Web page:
The Garden State pays tribute to Bruce Springsteen’s right hand man, the minister of soul, Clarence “Big Man” Clemons.
This past weekend the music world suffered a tremendous loss with the passing of legendary saxophonist for the E-Street band, Clarence Clemons. Over the past week countless music critics have taken turns eulogizing the “Big Man,” touching on his friendship with Springsteen, stage presence, and of course his virtuosic solo on “Jungleland.”
Today, governor Chris Christie and state of New Jersey paid tribute to Clemons by dropping the flags down to half-staff in honor of the most famous and iconic member of Bruce Springsteen’s legendary E Street Band. It’s a fitting tip of the cap to the man, myth and legend who helped shape the musical identity of the Garden State.
“Clarence Clemons represented the soul and spirit of New Jersey,” said Gov. Chris Christie in a recent statement. “His partnership with Bruce Springsteen and the rest of the E Street Band brought great pride to our state and joy to every fan of this music around the world…On a personal note, when I heard about the Big Man’s passing on Saturday night, I was struck with an overwhelming feeling that the days of my youth were now finally over.”
While I don’t always agree with Gov. Christie’s politics, I won’t hesitate to echo his thoughts and feelings on the Big Man’s passing. The simple fact is he meant a little more to New Jerseyans—he was a spokesman for a proud state that is constantly spit on and ridiculed. Clemons was more significant than a musician to fans and citizens of New Jersey — he was family, like a tough older brother who scares off the bullies.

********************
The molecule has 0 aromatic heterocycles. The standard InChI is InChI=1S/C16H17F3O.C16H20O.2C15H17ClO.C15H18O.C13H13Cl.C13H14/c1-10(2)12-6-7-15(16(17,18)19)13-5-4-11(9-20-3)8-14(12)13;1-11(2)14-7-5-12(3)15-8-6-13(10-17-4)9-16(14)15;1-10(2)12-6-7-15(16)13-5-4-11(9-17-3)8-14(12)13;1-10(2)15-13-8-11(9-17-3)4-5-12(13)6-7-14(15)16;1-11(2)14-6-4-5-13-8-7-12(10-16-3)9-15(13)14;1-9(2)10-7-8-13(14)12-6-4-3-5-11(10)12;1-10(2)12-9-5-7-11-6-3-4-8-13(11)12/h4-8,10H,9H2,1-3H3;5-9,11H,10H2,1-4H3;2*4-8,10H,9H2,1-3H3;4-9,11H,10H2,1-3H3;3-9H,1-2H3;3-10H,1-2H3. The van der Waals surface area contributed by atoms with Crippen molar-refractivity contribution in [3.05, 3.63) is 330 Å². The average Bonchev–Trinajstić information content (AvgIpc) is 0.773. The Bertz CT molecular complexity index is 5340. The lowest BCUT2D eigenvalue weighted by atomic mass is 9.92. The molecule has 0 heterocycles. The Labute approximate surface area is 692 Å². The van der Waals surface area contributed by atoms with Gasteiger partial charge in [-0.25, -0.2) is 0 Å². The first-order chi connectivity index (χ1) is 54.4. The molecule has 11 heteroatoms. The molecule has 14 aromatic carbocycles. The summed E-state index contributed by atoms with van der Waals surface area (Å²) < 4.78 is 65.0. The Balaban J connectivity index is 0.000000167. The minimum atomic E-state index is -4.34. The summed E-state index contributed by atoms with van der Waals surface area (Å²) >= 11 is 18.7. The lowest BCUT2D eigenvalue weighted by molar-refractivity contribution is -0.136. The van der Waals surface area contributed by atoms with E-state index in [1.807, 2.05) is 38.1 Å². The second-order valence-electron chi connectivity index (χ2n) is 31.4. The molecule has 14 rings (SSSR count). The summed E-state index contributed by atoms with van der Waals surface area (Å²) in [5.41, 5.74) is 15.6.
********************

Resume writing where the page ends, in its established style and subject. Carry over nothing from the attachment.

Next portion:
On my own personal note, even at the age of 24, I was misty-eyed over the death of Clemons. Although I may not have grown up in a generation that aged alongside Springsteen and his band, it doesn’t change the fact I still grew up listening to albums like “Born to Run” and “The Wild, the Innocent, and the E Street Shuffle.” And it got pretty dusty in my living room on Sunday morning as I sat listening to “Jungleland” and reading his obituary in the Newark Star-Ledger.
Springsteen’s music has always held strong connection with his fan base, anyone who’s seen the Boss and his E Street Band perform live can attest to his ability to make a stadium of 50,000 feel intimate. Clemons was a immeasurable part of that connection. He was a preposterously grand and unforgettable figure whose death will leave a great void in the legendary E Street Band as well as the hearts of music fans, and citizens of the great state of New Jersey.